If this is grief, I am not only grieving for Nex. I am grieving for Nex and Brianna and for every trans person who has died due to anti-trans hatred. I am grieving for every trans person who is going to die in the next couple of months, as transphobic laws are proposed and even passed, and politicians use trans people as punching bags to score points.

Intrusive thoughts slip back in. I don’t know how many times I’ve typed something into Google without thinking and ended up with the number for a suicide helpline as my first result. I’m better at stopping myself when my fingers tap out what I’m really thinking in emails or lecture notes or texts to my girlfriend. I don’t want to scare anyone with how overwhelmed I am by the thoughts in my head that aren’t mine but won’t stop repeating again and again. 

If every third thought in my head is about killing myself, every fifth thought is about Nex.  I save articles and Instagram posts about , promising that I’ll go back and read them later. I don’t. I can’t. I remind myself that at least some of those posts will be for cis people, rather than other trans people. Even in our grief, we are expected to educate, to explain why cis people should care.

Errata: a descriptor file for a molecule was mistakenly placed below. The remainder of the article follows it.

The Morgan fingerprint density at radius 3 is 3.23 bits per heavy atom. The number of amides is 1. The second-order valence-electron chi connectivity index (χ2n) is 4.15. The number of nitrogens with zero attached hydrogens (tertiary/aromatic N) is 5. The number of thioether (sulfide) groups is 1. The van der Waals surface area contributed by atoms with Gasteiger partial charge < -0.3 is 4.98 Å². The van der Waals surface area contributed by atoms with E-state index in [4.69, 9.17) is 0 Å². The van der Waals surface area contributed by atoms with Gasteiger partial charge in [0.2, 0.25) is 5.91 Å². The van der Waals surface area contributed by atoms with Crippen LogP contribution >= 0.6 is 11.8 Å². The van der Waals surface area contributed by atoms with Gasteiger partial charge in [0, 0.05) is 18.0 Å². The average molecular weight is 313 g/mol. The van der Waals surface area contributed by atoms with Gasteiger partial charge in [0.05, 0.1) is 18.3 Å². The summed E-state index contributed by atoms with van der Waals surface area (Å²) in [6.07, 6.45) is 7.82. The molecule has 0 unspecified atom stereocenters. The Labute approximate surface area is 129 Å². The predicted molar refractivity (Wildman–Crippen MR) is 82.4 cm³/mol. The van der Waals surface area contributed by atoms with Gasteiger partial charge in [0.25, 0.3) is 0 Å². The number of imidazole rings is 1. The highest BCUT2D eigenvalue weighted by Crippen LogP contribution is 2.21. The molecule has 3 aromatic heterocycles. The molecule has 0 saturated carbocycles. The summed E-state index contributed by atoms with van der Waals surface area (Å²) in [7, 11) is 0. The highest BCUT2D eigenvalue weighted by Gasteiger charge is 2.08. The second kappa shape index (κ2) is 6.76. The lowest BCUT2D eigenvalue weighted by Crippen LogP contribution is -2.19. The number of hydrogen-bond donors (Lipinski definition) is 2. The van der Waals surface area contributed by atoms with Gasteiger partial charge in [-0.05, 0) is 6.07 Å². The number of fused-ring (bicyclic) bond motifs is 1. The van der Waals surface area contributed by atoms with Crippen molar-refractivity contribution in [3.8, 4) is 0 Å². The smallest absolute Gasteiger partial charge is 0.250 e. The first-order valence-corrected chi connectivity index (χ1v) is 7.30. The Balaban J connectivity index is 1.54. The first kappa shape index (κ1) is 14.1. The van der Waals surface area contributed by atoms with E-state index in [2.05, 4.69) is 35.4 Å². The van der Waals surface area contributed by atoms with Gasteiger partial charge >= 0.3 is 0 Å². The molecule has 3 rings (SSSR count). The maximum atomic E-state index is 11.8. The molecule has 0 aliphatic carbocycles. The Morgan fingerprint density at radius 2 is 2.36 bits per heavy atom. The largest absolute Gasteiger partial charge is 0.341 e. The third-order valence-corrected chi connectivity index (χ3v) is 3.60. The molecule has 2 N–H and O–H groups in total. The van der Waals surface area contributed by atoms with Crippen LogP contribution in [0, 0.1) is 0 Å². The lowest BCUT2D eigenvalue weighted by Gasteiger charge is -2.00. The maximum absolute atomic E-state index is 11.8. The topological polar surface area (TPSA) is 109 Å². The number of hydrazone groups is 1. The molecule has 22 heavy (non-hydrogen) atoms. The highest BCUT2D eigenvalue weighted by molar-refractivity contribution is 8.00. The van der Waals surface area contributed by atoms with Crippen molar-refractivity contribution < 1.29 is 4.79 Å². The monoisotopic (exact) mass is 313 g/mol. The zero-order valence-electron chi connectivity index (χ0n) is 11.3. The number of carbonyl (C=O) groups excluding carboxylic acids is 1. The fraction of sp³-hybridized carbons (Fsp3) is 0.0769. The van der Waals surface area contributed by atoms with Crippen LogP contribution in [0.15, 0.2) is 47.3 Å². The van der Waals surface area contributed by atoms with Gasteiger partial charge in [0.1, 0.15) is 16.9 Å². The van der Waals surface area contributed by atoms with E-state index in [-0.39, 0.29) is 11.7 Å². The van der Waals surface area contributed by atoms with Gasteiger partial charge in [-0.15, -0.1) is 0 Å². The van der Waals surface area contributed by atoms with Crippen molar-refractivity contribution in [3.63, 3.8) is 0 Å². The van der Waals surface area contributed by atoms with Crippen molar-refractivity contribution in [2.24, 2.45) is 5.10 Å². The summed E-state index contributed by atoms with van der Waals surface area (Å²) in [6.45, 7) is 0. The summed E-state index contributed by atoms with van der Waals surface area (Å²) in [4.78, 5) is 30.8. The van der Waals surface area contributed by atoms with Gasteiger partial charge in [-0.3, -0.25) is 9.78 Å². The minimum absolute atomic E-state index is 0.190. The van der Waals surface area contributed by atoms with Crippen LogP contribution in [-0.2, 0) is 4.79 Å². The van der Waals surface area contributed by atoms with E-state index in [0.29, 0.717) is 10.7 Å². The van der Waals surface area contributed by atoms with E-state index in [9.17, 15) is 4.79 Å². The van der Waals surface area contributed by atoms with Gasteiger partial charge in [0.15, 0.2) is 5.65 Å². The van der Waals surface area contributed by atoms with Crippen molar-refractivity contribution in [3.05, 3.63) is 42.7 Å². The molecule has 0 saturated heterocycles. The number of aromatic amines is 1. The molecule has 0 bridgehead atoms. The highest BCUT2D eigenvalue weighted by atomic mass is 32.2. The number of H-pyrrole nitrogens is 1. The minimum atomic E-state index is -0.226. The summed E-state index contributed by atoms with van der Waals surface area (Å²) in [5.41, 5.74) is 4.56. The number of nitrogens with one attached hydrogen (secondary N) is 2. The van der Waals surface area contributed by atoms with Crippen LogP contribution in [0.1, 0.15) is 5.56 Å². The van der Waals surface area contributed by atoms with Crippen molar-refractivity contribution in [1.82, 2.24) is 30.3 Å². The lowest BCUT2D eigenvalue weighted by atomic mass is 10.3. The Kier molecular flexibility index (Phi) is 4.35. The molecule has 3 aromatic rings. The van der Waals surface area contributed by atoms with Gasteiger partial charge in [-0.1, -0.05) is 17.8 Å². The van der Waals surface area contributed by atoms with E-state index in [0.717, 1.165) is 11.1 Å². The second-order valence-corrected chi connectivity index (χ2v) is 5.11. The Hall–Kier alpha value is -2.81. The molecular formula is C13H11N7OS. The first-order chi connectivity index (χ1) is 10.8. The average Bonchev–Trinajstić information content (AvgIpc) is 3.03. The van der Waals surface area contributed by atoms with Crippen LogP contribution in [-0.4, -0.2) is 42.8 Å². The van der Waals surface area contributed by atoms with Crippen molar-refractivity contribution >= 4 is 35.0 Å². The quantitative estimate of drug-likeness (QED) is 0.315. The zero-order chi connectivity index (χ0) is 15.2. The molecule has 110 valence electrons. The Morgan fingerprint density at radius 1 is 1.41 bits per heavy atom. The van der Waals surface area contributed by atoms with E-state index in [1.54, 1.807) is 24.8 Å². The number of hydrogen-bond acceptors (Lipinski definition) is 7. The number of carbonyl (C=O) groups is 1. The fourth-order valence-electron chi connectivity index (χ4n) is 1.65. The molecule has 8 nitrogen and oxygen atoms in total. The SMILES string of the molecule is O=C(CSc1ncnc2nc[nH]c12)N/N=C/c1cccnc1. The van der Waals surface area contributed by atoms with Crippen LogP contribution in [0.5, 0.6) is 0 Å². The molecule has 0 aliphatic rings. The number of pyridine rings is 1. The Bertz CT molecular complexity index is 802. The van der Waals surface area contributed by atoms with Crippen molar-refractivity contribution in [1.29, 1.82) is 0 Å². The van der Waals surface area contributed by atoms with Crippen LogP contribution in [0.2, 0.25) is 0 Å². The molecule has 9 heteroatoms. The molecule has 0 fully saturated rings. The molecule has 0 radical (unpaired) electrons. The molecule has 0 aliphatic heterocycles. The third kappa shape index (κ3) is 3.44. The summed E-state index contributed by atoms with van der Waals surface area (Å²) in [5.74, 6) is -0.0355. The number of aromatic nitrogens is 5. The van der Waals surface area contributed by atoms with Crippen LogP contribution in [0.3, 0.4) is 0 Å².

Even when a 16-year-old has died, the New York Times thought it was a good idea to interview the Oklahoma school superintendent, who says outright that trans and non-binary people do not exist

Nex should still be here. But I don’t know how to mourn when the hatred that killed Nex feels like it is only getting more powerful. Mourning is part of healing, but I don’t know if it is possible for any of us to heal from this when we know that more trans kids are going to die. We’ve been warning people for months, for years, that this was the result of the bills being passed and the rhetoric being spouted by politicians. 

You know what the trans agenda is? The trans agenda is trans kids getting to grow up.

Maybe there isn’t anything you can do with grief except sit with it. Maybe the best thing, the only thing I can do right now is give myself time and forgiveness. I don’t need to shame myself for these feelings, this grief. It is normal for this to hurt. It’s ok to need time to mourn. 

And maybe it’s ok to not be able to figure out how to mourn right now, when our safety feels anything but guaranteed.

*After reading Lex McMenamini's Teen Vogue piece about Nex, I am following their lead and have refrained from using pronouns for Nex in this newsletter. Freedom Oklahoma notes that they have heard varying reports of how Nex communicated gender and in the absence of 100% clarify on Nex's correct pronouns: "do not wish to engage in the harm of guessing or misgendering Nex."